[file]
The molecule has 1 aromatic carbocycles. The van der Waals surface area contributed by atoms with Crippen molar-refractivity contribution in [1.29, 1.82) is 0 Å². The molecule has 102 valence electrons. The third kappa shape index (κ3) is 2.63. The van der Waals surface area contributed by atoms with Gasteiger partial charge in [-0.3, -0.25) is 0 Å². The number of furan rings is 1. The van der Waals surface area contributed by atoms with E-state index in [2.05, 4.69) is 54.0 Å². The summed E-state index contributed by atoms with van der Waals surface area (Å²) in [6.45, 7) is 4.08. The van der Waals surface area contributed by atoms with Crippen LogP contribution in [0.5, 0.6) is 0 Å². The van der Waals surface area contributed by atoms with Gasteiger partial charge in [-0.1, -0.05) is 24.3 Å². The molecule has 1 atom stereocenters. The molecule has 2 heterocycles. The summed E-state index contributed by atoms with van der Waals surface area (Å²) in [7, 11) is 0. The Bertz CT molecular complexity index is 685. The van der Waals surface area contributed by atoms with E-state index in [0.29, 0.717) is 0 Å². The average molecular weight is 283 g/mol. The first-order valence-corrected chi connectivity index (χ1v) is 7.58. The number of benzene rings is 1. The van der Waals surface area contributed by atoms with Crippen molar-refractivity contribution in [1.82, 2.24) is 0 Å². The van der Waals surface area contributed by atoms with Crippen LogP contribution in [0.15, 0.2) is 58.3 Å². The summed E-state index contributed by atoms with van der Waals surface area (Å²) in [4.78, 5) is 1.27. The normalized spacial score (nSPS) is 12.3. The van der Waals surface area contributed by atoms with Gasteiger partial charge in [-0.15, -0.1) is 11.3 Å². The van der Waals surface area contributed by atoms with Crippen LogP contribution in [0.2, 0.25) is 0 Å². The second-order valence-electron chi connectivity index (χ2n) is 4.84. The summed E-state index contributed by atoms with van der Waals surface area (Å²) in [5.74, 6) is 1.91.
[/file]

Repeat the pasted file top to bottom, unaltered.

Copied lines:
The molecule has 1 aromatic carbocycles. The van der Waals surface area contributed by atoms with Crippen molar-refractivity contribution in [1.29, 1.82) is 0 Å². The molecule has 102 valence electrons. The third kappa shape index (κ3) is 2.63. The van der Waals surface area contributed by atoms with Gasteiger partial charge in [-0.3, -0.25) is 0 Å². The number of furan rings is 1. The van der Waals surface area contributed by atoms with E-state index in [2.05, 4.69) is 54.0 Å². The summed E-state index contributed by atoms with van der Waals surface area (Å²) in [6.45, 7) is 4.08. The van der Waals surface area contributed by atoms with Crippen LogP contribution in [0.5, 0.6) is 0 Å². The van der Waals surface area contributed by atoms with Gasteiger partial charge in [-0.1, -0.05) is 24.3 Å². The molecule has 1 atom stereocenters. The molecule has 2 heterocycles. The summed E-state index contributed by atoms with van der Waals surface area (Å²) in [7, 11) is 0. The Bertz CT molecular complexity index is 685. The van der Waals surface area contributed by atoms with E-state index in [0.29, 0.717) is 0 Å². The average molecular weight is 283 g/mol. The first-order valence-corrected chi connectivity index (χ1v) is 7.58. The number of benzene rings is 1. The van der Waals surface area contributed by atoms with Crippen molar-refractivity contribution in [1.82, 2.24) is 0 Å². The van der Waals surface area contributed by atoms with Crippen LogP contribution in [0.15, 0.2) is 58.3 Å². The summed E-state index contributed by atoms with van der Waals surface area (Å²) in [4.78, 5) is 1.27. The normalized spacial score (nSPS) is 12.3. The van der Waals surface area contributed by atoms with Gasteiger partial charge in [-0.15, -0.1) is 11.3 Å². The van der Waals surface area contributed by atoms with Crippen LogP contribution in [0.2, 0.25) is 0 Å². The second-order valence-electron chi connectivity index (χ2n) is 4.84. The summed E-state index contributed by atoms with van der Waals surface area (Å²) in [5.74, 6) is 1.91.